11.    After tuition fees, an average Postgraduate student receiving the maximum loan from SFE to study a Masters’ in the UK has just £2830 to pay for rent, bills, food and other expenses for the year.  Alongside a 60% rise in halls of residence in the past decade, and with significant increases in cost of living, this results in students having to undertake significant part-time work alongside their studies.  
12.    There is evidence of good practice within Wales, where students who are ordinarily resident in Wales receive up to £18,025 for 2021-22, consisting of a loan and a grant.  The proportion of this amount that is given as a grant is means-tested, and thus is determined based on household income.  
13.    A Sutton Trust Report published in June 2021 explored the barriers to widening participation that exist within the current Postgraduate funding matrices across three of the four UK nations; the top recommendation was “The funding system at postgraduate level in England should be reformed to remove financial barriers to Postgraduate Study”.  
Why is this issue important to us as a movement?

1.    There is a national drive for accessibility and inclusivity of education, whether this be seen through NUS campaigns, through our Students’ Unions, or, at an institution level, through widening participation schemes and close observation of POLAR4 and LPN statistics.  Without significant improvements in this area, our education will never be accessible to those who require the most support to access it.
2.    The disparity between tuition fees, living costs and maximum loan amount or apprentice wages creates a significant financial barrier for those from lower socio-economic backgrounds who are looking to further their education.
3.    Reports throughout COVID-19 demonstrate that the pandemic has had a detrimental impact on learners who were already financially struggling; whilst ‘student life’ has frequently been used, whether colloquially or in national media, to outline a substandard quality of living, a survey conducted by the National Union of Students indicates that 80% of students are worried about managing financially.  This is not an issue that impacts a mere few of us, it impacts us all.  As a movement, we should not accept it.
4.    The financial difficulties faced by learners across the movement impacts specific, lesser-engaged and vulnerable demographics far more than others.  For example, significant numbers of mature students, learners with parental or caring responsibilities and care leavers are either excluded from education as it isn’t financially viable, or are forced to withdraw from courses as a result of financial barriers.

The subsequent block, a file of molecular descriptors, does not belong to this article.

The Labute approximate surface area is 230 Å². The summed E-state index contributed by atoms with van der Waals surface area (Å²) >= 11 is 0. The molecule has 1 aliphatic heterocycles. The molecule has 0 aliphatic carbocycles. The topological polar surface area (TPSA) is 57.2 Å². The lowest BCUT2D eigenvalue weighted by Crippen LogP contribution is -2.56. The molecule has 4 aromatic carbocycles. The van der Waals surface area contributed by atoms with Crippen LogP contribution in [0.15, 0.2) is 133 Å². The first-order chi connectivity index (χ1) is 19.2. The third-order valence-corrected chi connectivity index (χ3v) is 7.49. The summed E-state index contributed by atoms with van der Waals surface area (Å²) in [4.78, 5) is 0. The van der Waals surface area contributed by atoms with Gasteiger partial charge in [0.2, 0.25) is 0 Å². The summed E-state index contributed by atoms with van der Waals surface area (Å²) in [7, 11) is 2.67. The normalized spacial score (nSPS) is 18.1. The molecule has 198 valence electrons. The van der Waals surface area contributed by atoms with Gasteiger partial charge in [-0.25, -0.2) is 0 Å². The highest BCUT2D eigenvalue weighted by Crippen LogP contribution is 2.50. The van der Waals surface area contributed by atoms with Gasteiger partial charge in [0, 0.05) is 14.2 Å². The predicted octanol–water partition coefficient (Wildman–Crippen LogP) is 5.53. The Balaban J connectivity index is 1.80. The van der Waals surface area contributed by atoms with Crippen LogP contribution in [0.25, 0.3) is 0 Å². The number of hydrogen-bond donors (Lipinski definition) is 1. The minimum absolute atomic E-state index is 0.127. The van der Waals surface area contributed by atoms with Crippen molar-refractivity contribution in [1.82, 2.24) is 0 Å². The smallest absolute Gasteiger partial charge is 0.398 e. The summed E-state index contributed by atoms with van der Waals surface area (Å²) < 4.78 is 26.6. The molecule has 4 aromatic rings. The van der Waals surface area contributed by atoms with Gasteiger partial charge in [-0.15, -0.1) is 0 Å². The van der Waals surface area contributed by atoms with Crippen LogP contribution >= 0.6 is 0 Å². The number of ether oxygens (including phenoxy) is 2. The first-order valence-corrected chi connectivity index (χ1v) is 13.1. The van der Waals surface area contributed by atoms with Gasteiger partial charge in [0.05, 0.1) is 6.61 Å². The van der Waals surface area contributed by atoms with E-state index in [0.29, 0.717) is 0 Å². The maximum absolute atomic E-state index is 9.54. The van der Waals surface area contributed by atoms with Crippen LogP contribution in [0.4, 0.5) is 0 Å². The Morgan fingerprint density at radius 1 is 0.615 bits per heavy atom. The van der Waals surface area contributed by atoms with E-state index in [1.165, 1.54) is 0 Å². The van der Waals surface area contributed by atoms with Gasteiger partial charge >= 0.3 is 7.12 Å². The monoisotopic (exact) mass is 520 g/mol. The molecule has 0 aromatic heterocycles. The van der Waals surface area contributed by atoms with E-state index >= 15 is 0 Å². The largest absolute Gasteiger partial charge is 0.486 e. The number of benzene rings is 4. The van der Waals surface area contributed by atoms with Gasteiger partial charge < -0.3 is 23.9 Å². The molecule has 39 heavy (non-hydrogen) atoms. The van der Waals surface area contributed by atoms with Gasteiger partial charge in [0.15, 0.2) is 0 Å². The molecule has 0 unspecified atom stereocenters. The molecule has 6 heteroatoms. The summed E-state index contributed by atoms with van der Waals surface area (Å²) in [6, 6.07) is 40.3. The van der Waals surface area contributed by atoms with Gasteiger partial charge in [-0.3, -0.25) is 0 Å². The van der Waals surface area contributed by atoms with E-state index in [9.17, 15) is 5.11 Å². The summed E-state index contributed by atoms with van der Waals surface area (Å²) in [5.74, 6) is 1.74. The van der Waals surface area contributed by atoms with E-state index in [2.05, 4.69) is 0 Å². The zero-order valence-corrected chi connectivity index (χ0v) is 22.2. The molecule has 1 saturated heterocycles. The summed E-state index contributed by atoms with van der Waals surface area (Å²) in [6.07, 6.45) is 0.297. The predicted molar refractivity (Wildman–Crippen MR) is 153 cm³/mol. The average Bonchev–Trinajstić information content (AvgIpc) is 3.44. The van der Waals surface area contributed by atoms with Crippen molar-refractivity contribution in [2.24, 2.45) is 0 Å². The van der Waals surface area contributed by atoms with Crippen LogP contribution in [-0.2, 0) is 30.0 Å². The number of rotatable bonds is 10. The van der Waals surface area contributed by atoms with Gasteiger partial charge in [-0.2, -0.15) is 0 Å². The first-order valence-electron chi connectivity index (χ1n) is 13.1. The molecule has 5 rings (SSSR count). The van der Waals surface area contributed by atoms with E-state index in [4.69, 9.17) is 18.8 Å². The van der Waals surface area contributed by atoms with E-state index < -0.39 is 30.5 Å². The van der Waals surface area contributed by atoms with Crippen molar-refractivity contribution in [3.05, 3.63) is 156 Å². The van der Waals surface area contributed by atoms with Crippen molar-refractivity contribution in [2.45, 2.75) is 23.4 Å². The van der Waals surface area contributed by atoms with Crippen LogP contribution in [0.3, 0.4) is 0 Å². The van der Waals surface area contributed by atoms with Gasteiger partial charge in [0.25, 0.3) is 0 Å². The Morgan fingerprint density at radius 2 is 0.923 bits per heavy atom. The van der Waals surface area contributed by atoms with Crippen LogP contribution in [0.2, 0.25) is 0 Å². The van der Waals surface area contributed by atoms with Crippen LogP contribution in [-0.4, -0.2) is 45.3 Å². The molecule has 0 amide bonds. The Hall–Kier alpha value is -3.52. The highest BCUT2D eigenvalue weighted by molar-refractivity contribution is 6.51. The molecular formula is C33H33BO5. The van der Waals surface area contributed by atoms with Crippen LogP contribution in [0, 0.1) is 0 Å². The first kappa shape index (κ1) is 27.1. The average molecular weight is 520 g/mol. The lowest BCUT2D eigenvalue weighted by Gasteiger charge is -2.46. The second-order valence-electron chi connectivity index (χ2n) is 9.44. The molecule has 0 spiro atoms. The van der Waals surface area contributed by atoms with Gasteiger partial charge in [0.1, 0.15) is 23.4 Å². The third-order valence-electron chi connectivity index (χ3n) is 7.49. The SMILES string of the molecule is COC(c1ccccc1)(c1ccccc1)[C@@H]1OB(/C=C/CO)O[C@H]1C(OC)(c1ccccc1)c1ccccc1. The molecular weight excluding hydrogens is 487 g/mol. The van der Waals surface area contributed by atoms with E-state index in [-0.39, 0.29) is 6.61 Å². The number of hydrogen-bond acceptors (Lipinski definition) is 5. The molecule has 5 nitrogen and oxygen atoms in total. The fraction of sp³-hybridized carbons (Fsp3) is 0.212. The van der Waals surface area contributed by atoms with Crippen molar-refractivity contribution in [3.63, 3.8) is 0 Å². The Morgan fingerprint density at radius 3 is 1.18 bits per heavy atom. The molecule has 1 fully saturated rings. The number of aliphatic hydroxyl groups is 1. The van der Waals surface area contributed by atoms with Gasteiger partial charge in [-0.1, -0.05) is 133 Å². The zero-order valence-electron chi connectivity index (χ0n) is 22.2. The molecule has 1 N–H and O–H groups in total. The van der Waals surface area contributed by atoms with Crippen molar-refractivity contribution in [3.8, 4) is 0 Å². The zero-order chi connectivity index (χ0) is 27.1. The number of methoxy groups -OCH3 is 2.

5.    Wider access to postgraduate study also opens up critical routes into further academic study as well as teaching and research roles within higher education institutions themselves, therefore enabling the backgrounds of academic staff to diversify, and in turn broaden the range of experience for their students and colleagues, and fostering progressive, inclusive communities.
6.    A Universities UK survey released in December shows the number of students applying for hardship funds at English universities has doubled in 25% of institutions across 2020-21, with 75% of responding universities stating they have received an unprecedented  increase in applications.  The UK Government reported that it had made £85 million of additional funding available to students in need.  We are suffering as a movement, and are under extreme pressure.  We need consistent additional measures to be able to curb the hardship that is yet to come.
7.    Higher education institutions have a social and civic duty to the communities around them to continue to work to make the world a better place for future generations. By enabling the most underrepresented in those communities, and society as a whole, to not only access higher education, but also postgraduate study, works towards such improvement.
8.    For the past two years, the movement has placed significant emphasis on reimagining education.  The student movement has been supporting the rights of workers to decent pay and conditions in colleges and universities, be they cooks, cleaners, or Chemistry lecturers. We believe everyone deserves a living wage, including apprentices.  
9.    Ending poverty pay for apprentices would:
a)    address a principle concern of apprentices that impacts their mental wellbeing
b)    result in apprentices being able to focus on their apprenticeship, rather than having to hold down a second job
c)    improve the attractiveness, and overall access to apprenticeships to individuals who cannot and will not live on £4.81 an hour
d)    make significant moves to addressing gender pay gaps across the country
10.    This conference will undoubtedly discuss campaigning for increased student support. When we do that we can send a clear signal that apprentices are part of the student movement by including winning a living wage for apprentices as a campaign goal, in effect sending a clear message that, at its centenary, the National Union of Students is a union for every student.